This month at the Methven Heritage Centre Art Gallery we are delighted to present a joint exhibition by three well known Ashburton artists, who are showing both conventional and contemporary works. Robin Arnst, Margaret Digby and Ngaio McKee are all showing their fabulous work this month.
Robin Arnst is best known for her multi layered or collage contemplative works. This way of working allows her the freedom to talk within the work about the feeling and spirit of the painting.
Graduating in 2003 with a Diploma in Painting from the Timaru Polytechnic, Robin now works from The Art Studio in Asburton’s Post Office Building, from which base she also runs Robin’s Art School, teaching children and young adults on their journey in art.
A working member of the the NZ Academy of Fine Arts in Wellington, Robin’s work has been accepted and hung in the Molly Morphets Exhibition in 2000, 2004, 2007 & 2011. Her last two exhibitions have been solo shows in the Ashburton Art Gallery in 2010 & 2012.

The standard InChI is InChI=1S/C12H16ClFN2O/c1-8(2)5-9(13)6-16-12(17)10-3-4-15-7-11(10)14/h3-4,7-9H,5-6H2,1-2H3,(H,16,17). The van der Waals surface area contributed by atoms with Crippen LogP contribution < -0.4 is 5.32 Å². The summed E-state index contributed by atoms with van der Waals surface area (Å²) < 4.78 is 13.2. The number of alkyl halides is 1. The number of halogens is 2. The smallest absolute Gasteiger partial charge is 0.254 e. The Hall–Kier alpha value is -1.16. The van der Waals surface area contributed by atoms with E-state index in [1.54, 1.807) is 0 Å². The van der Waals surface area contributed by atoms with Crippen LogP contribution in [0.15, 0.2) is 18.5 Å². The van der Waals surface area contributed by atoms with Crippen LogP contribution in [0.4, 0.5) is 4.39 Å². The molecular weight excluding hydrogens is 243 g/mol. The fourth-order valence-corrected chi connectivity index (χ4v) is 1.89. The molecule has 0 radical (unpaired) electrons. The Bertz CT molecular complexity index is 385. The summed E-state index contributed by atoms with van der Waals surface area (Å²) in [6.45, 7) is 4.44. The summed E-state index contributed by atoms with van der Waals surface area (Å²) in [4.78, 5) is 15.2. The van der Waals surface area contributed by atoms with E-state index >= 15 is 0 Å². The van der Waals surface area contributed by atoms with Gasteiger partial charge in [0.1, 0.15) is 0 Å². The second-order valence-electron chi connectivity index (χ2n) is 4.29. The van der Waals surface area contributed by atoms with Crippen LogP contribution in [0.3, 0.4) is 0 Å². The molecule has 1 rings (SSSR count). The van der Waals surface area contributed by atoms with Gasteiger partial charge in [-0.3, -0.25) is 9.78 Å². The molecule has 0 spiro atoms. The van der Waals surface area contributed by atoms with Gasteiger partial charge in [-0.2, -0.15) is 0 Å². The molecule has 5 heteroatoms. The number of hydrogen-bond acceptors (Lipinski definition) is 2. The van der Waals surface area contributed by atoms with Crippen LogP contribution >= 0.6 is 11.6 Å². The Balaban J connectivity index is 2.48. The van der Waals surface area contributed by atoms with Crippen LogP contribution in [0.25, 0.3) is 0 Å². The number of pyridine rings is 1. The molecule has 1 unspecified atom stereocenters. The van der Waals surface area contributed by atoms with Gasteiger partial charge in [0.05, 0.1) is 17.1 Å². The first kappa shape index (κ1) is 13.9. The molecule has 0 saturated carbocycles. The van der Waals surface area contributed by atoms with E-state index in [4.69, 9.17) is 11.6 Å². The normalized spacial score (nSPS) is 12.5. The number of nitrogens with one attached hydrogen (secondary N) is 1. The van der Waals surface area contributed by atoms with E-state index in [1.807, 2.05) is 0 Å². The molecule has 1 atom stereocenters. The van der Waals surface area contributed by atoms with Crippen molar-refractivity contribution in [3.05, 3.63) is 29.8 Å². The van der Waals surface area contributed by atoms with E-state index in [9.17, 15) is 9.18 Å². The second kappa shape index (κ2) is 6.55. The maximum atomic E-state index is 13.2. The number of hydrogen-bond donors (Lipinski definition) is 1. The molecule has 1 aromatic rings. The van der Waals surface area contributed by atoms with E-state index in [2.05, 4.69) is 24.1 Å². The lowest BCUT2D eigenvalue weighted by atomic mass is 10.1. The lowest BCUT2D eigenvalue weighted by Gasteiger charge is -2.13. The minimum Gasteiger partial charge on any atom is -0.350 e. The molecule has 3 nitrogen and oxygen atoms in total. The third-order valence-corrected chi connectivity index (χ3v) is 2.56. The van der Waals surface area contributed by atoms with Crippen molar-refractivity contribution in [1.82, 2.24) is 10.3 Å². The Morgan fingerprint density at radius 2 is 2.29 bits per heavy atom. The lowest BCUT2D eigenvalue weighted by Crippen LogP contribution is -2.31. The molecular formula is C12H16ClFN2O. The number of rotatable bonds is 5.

Margaret Digby's interest in painting began when she was a child, trying to draw landscapes of Mount Hutt from her parents’ farm at Rokeby. She has always wanted to be an artist and studied the subject at the Wellington Correspondence School and in 2003 gained a Diploma of Painting, Timaru Polytechnic.
She has two artistic styles – conventional and a more recently developed contemporary style.
She says, “I have always wanted to be an artist. Art is like a language. You have to learn it and then you have to keep on painting and challenge yourself.”
Margaret usually works from The Art Studio with fellow artists Robin Arnst and Alison Ramsay. She has taken part in numerous group exhibitions and held a solo exhibition in 2008 at the Ashburton Art Gallery. Her work has also achieved Merit Awards from the Ashburton Art Society.
Ngaio McKee of Ashburton is an experienced artist and examples of her work have a place in many homes both in Canterbury and further afield.
Ngaio enjoys sketching on location, favourite subjects being mountains rivers and lakes, old buildings, flowers and still life.
Her style is usually traditional but sometime ventures into abstraction. Although she prefers watercolour for some subjects, Ngaio is competent with other media and has a sound knowledge and enthusiasm for all aspects of drawing and painting.
Ngaio joined the Ashburton Society of Arts in 1977, and then as an adult student studied art and art history through the Correspondence School. She has taken part in numerous group exhibitions and her work has received a number of awards. In 2010 Ngaio held a solo exhibition at the Short Street Gallery in Ashburton.
The exhibition is on display until 1 August.